With this ravishing period drama, Jane Campion became the first, and still the only, female director to win the top prize at Cannes. It features two poignant, Oscar-winning turns: Holly Hunter as a mute Scottish widow and Anna Paquin as her precocious young daughter. They are shipped off to New Zealand after the former is promised in marriage to a landowner, but tragedy looms when she agrees to give piano lessons to a crude forester (Harvey Keitel), with whom she falls in love.
Shoplifters (2018). Photo: Shutterstock
An unconventional family unit is at the heart of Hirokazu Kore-eda’s delicate study of poverty in modern-day Tokyo. A gang composed of an elderly matriarch, a couple, a young woman and a boy, they make ends meet by stealing from supermarkets. Soon, they also take in a child (Miyu Sasaki) who they suspect is being abused by her parents. Has she been kidnapped or rescued? The film offers few answers but captivates with its warmth, compassion, and clear-eyed view of the world.
Parasite (2019). Photo: Shutterstock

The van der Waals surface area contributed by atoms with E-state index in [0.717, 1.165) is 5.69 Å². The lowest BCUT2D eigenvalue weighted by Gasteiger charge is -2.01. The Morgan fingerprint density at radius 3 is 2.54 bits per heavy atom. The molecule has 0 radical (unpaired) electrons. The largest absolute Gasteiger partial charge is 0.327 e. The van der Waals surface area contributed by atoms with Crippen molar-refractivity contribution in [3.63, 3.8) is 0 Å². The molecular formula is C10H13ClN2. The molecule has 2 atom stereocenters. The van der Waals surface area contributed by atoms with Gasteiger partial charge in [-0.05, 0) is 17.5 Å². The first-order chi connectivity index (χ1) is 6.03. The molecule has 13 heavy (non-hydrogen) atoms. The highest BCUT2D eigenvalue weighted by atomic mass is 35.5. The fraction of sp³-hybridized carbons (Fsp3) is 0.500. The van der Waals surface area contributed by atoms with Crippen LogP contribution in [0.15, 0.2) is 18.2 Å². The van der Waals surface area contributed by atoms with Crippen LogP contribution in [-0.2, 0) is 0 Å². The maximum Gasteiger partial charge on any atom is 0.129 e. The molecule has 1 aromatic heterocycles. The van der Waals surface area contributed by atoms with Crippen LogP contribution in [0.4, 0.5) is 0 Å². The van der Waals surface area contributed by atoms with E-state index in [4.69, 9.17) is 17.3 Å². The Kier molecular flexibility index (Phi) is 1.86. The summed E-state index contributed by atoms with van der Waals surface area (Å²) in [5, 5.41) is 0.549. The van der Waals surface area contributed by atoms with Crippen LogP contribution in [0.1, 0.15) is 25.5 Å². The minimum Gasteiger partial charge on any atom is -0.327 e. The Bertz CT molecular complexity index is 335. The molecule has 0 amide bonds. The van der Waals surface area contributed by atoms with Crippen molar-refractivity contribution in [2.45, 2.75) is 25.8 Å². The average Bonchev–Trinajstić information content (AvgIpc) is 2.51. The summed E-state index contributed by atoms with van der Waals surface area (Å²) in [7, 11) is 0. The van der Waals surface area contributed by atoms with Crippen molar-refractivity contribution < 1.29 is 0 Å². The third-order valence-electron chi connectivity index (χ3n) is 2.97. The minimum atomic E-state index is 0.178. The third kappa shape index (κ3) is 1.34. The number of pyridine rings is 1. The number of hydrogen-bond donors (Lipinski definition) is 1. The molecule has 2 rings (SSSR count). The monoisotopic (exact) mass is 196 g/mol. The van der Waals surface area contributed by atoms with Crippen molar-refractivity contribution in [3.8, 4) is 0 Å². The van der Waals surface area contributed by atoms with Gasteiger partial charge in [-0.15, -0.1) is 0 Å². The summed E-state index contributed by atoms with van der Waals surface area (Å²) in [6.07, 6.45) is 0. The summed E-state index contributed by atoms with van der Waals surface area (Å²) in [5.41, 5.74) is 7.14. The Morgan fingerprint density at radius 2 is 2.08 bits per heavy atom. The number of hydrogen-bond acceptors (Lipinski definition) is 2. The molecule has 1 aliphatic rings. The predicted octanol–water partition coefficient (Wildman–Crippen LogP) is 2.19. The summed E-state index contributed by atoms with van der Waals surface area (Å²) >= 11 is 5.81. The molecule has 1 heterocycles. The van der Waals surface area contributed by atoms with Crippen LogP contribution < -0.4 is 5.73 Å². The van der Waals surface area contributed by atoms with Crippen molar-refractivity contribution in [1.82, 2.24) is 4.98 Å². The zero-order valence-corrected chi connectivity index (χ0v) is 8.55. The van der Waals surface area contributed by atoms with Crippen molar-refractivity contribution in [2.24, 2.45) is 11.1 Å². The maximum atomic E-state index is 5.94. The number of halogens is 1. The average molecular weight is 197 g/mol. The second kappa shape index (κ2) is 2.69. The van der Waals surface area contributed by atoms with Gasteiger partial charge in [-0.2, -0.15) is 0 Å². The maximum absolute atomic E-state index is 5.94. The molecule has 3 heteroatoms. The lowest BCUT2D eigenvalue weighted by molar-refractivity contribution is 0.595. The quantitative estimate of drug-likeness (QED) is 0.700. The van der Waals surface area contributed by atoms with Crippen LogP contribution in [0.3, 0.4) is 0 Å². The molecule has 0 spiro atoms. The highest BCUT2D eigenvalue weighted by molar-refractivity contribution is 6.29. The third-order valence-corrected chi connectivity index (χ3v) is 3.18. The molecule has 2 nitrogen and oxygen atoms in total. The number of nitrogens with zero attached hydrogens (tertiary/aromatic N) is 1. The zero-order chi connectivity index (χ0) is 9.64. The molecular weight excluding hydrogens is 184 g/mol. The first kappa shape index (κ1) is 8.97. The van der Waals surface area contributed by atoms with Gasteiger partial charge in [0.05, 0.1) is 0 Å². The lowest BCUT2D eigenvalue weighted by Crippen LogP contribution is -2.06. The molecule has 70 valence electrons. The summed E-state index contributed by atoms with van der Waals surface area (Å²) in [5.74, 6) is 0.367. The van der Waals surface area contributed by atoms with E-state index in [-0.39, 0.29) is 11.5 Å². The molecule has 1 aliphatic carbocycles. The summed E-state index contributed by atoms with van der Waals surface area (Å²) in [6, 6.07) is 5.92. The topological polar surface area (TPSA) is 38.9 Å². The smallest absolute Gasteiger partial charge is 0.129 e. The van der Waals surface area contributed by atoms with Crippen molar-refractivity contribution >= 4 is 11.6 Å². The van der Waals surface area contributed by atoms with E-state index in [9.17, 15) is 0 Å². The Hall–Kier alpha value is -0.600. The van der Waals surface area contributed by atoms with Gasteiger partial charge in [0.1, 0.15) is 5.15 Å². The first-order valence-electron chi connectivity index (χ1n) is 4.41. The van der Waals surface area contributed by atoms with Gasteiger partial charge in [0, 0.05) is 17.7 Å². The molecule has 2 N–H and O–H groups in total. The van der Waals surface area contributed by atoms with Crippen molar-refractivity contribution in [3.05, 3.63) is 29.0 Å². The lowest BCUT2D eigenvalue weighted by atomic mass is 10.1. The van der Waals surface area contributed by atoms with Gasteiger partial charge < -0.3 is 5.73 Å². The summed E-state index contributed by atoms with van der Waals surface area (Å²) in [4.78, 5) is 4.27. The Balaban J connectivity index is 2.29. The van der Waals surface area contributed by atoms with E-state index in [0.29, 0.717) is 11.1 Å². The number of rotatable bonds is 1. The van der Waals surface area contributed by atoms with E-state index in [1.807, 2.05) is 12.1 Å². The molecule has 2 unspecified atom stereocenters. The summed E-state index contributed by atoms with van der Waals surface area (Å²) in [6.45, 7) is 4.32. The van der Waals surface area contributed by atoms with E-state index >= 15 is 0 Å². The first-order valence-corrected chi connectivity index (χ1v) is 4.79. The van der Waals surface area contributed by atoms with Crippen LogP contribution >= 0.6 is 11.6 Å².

As the first release to win both the Palme d’Or and the Oscar for best picture since 1955’s Marty, Bong Joon-ho’s audacious satire has cemented its place in film history. It’s a rip-roaring romp that combines black comedy with Hitchcockian horror and social realism—a fable about two clans, one destitute but ambitious and the other naive and wealthy, whose lives become intertwined. The sets are pristine, the dialogue biting and the overwhelming sense of foreboding undeniable.
Titane (2021). Photo: Courtesy Everett Collection
In the first few minutes of Julia Ducournau’s jaw-dropper, a young girl is severely injured in a car crash and has a titanium plate fitted into her skull. Somehow, this is the least shocking thing to happen in a nerve-jangling thriller that encompasses mass murder, arson and, shall we say, auto erotica as it tracks our heroine as a maladjusted adult (an astounding Agathe Rousselle). It’s only the second film helmed by a woman to scoop the prestigious prize, and proof that Cannes is still a place where boundary-pushing work is celebrated.